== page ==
Rasmussen encephalitis (RE) is a rare pediatric neuroinflammatory disease characterized by intractable seizures and unilateral brain atrophy. T cell infiltrates in affected brain tissue and the presence of circulating autoantibodies in some RE patients have indicated that RE may be an autoimmune disease. The strongest genetic links to autoimmunity reside in the MHC locus, therefore, we determined the human leukocyte antigen (HLA) class I and class II alleles carried by a cohort of 24 RE surgery cases by targeted in-depth genomic sequencing. Compared with a reference population the allelic frequency of three alleles, DQA1*04:01:01, DQB1*04:02:01, and HLA-C*07:02:01:01 indicated that they might confer susceptibility to the disease. It has been reported that HLA-C*07:02 is a risk factor for Graves disease. Further, eight patients in the study cohort carried HLA-A*03:01:01:01, which has been linked to susceptibility to multiple sclerosis. Four patients carried a combination of three HLA class II alleles that has been linked to type 1 diabetes (DQA1*05:01:01:01~DQB1*02:01:01~DRB1*03:01:01:01), and five patients carried a combination of HLA class II alleles that has been linked to the risk of contracting multiple sclerosis (DQA1*01:02:01:01, DQB1*06:02:01, DRB1*15:01:01:01). We also analyzed the diversity of αβ T cells in brain and blood specimens from 14 of these RE surgery cases by sequencing the third complementarity regions (CDR3s) of rearranged T cell receptor β genes. A total of 31 unique CDR3 sequences accounted for the top 5% of all CDR3 sequences in the 14 brain specimens. Thirteen of these sequences were found in sequencing data from healthy blood donors; the remaining 18 sequences were patient specific. These observations provide evidence for the clonal expansion of public and private T cells in the brain, which might be influenced by the RE patient’s HLA haplotype.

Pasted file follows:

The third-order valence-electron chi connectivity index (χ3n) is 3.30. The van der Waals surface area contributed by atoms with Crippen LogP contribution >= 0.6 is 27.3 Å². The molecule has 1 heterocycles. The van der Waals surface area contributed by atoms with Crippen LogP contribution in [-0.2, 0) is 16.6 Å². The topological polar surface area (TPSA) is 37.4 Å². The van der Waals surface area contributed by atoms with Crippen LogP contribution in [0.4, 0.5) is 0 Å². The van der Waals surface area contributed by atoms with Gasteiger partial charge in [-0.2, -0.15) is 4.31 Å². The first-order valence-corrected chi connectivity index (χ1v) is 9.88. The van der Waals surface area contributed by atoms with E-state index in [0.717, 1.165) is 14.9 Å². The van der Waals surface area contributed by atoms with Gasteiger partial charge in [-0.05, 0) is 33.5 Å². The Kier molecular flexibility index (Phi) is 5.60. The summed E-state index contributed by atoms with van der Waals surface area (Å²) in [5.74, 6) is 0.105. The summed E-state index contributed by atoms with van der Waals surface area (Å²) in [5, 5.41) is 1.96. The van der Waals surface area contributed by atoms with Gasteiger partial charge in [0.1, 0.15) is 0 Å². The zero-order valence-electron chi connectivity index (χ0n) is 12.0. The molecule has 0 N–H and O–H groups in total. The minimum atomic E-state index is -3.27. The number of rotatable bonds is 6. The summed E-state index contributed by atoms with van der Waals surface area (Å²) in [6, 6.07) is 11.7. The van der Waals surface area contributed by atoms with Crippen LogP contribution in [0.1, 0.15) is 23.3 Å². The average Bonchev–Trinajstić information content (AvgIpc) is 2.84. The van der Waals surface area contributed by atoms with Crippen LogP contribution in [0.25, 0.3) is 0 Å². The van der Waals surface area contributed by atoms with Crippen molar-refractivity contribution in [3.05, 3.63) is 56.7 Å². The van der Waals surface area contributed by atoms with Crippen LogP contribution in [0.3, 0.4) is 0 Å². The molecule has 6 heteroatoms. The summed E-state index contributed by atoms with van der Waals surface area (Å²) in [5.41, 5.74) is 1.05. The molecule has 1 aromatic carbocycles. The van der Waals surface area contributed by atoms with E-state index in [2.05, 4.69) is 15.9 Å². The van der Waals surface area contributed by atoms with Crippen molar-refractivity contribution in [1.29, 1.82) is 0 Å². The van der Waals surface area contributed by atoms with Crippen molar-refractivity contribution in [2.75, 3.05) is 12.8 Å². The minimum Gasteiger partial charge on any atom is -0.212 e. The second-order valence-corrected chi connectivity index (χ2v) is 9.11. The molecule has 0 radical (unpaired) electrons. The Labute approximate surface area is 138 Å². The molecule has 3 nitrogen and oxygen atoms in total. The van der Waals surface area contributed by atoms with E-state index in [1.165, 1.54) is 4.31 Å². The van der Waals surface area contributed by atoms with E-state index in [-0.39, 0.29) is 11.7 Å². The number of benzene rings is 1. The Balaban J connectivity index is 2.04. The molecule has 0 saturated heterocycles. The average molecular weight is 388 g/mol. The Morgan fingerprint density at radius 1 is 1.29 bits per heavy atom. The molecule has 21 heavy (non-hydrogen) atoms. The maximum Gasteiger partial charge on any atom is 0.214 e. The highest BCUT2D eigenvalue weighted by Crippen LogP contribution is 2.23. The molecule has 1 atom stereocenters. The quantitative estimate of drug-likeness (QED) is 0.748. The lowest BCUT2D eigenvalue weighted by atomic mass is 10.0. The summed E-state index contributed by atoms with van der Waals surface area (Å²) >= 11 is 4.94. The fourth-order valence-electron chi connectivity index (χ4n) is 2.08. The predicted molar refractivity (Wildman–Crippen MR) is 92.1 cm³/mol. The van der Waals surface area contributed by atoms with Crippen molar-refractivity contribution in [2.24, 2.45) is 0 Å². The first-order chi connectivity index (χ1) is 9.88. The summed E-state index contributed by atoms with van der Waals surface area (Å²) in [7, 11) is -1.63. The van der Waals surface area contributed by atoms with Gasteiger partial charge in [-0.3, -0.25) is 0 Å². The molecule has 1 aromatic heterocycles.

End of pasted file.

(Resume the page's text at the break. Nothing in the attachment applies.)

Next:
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Johnson et al. Nat. Med. 2019

A case report of clonal EBV-like memory CD4 + T cell activation in fatal checkpoint inhibitor-induced encephalitis